In an effort to better protect workers, OSHA issued an updated respirable crystalline silica standard for general industry and maritime, which became effective on June 23, 2016. This is the first update to the Standard since its adoption in 1971.1 The updated general industry standard requires employers to limit worker exposure to respirable crystalline silica and implement other safety measures to protect employees from silicosis, lung cancer, and other respiratory diseases.
Scope of the Standard: The Standard requires employers to determine the amount of silica that workers are exposed to if it may reasonably be expected to be at or above the action level of 25 μg/m3 averaged over an 8-hour day.2 The Standard also requires employers to protect employees from exposures above the permissible exposure limit (“PEL”) of 50 μg/m3 averaged over an 8-hour day.3 The scope of the Standard has been revised to exclude low exposure tasks, “where worker exposures to respirable crystalline silica will remain below 25 μg/m3 as an 8-hour time-weighted average under any foreseeable condition.”4 An employer is required to provide evidence of the exposure level to benefit from this exception. The Standard does not apply to exposure from processing sorptive clays. Further, the Standard allows employers to comply with the specified control methods instead of the PEL in some circumstances.
Dust Control Methods: The Standard requires employer to use dust controls and safer work methods to protect employees from silica exposures. Acceptable methods include: wet methods that apply water at the point where the silica dust is made; local exhaust ventilation that removes silica dust at or near the point it is made; and enclosures that isolate the employee or work process creating the silica dust.
Written Exposure Control Plan: The Standard requires employers to develop and implement a written exposure plan that identifies any tasks that may expose employees to silica and methods to protect employees.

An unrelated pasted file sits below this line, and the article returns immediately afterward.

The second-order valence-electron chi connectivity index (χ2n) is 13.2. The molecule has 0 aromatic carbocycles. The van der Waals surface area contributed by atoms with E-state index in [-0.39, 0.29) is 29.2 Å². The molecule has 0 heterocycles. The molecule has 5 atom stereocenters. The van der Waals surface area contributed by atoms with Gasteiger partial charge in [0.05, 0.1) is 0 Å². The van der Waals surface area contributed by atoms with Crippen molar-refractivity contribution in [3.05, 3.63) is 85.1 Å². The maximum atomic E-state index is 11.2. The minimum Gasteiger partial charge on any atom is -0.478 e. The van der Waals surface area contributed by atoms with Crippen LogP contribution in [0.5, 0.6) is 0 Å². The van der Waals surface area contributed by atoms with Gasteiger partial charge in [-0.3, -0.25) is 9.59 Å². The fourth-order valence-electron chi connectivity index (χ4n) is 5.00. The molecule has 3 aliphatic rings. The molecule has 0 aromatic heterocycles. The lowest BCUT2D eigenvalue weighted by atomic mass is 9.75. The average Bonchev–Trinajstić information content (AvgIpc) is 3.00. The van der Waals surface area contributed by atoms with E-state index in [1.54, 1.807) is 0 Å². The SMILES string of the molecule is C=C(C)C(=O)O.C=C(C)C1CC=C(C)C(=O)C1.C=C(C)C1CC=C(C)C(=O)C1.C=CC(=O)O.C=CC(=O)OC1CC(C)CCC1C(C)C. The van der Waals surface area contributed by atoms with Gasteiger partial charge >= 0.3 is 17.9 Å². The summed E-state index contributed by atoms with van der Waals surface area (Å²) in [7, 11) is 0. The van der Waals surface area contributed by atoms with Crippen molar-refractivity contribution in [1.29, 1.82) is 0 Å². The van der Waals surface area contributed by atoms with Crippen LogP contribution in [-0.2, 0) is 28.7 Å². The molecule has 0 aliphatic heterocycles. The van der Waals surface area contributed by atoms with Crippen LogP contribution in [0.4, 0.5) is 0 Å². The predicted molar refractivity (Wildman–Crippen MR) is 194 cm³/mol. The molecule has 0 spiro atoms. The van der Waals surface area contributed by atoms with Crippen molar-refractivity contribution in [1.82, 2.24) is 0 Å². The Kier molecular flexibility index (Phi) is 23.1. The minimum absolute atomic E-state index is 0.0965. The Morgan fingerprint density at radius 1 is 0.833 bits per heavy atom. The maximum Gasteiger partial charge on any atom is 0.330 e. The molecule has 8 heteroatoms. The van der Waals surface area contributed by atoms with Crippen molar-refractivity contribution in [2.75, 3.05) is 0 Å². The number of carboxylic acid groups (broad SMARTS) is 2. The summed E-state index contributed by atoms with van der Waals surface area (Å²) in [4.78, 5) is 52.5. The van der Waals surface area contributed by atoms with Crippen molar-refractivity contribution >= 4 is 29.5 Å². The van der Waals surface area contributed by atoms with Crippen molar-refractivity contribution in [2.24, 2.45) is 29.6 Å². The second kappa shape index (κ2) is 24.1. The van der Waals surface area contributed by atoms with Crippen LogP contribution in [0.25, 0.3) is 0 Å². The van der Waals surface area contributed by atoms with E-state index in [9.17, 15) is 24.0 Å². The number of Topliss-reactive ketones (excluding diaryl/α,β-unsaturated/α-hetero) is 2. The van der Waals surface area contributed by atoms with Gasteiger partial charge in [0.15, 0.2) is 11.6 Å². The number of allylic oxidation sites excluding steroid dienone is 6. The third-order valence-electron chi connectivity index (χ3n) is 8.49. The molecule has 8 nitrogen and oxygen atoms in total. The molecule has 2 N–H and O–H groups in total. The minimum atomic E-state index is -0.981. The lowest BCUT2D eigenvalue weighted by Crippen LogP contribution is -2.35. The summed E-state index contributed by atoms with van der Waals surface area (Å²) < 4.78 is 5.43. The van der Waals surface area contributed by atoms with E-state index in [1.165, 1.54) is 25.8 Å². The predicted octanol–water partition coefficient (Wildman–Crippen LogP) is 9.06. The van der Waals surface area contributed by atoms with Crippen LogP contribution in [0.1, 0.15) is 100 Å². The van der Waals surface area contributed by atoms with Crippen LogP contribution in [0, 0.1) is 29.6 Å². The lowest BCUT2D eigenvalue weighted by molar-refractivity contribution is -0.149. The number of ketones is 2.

Regulated Areas: The final general industry standard requires regulated areas where the exposure to workers exceeds PEL. These areas must have warning signs posted at their entrances.
Medical Surveillance: The Standard requires medical surveillance to be available to employees exposed at or above the action level for 30 or more days per year. Employers are required to obtain written medical opinions for examinations done pursuant to the Standard. Information to the employer is limited to the date of the examination, statement that the examination met the requirements and any limitation recommended regarding the employee’s use of respirators. If the employee provides written authorization, the employer may also obtain any recommended limitations on the employee’s exposure and any referral to a specialist.
Compliance Deadline: General industry employers have two years after the effective date to comply with most provisions. Further, there is a staggered implementation schedule to comply with medical surveillance requirements.
|Deadline by which employers must comply with substantially all of the Standard||June 23, 2018|
|Deadline by which medical surveillance must be offered to employees who will be exposed above PEL for 30 or more days a year||June 23, 2018|
|Deadline by which medical surveillance must be offered for employees who will be exposed at or above the action level for 30 or more days a year.||June 23, 2018|